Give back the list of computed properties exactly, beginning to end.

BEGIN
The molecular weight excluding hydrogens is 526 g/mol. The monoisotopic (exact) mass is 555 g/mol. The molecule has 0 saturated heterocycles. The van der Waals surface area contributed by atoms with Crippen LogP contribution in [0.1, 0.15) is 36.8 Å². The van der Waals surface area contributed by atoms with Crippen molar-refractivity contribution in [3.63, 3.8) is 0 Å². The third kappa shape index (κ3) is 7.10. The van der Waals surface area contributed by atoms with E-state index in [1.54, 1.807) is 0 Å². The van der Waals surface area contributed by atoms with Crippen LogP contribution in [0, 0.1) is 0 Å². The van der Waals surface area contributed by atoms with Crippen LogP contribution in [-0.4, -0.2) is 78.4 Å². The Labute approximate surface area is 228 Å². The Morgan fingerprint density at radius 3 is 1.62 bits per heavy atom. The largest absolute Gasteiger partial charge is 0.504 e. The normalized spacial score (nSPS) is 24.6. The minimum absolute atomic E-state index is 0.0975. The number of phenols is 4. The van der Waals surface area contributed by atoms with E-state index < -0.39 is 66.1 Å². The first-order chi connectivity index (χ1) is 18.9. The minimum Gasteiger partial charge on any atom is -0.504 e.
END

The molecular weight excluding hydrogens is 526 g/mol. The monoisotopic (exact) mass is 555 g/mol. The molecule has 0 saturated heterocycles. The van der Waals surface area contributed by atoms with Crippen LogP contribution in [0.1, 0.15) is 36.8 Å². The van der Waals surface area contributed by atoms with Crippen molar-refractivity contribution in [3.63, 3.8) is 0 Å². The third kappa shape index (κ3) is 7.10. The van der Waals surface area contributed by atoms with E-state index in [1.54, 1.807) is 0 Å². The van der Waals surface area contributed by atoms with Crippen LogP contribution in [0, 0.1) is 0 Å². The van der Waals surface area contributed by atoms with Crippen LogP contribution in [-0.4, -0.2) is 78.4 Å². The Labute approximate surface area is 228 Å². The Morgan fingerprint density at radius 3 is 1.62 bits per heavy atom. The largest absolute Gasteiger partial charge is 0.504 e. The normalized spacial score (nSPS) is 24.6. The minimum absolute atomic E-state index is 0.0975. The number of phenols is 4. The van der Waals surface area contributed by atoms with E-state index < -0.39 is 66.1 Å². The first-order chi connectivity index (χ1) is 18.9. The minimum Gasteiger partial charge on any atom is -0.504 e.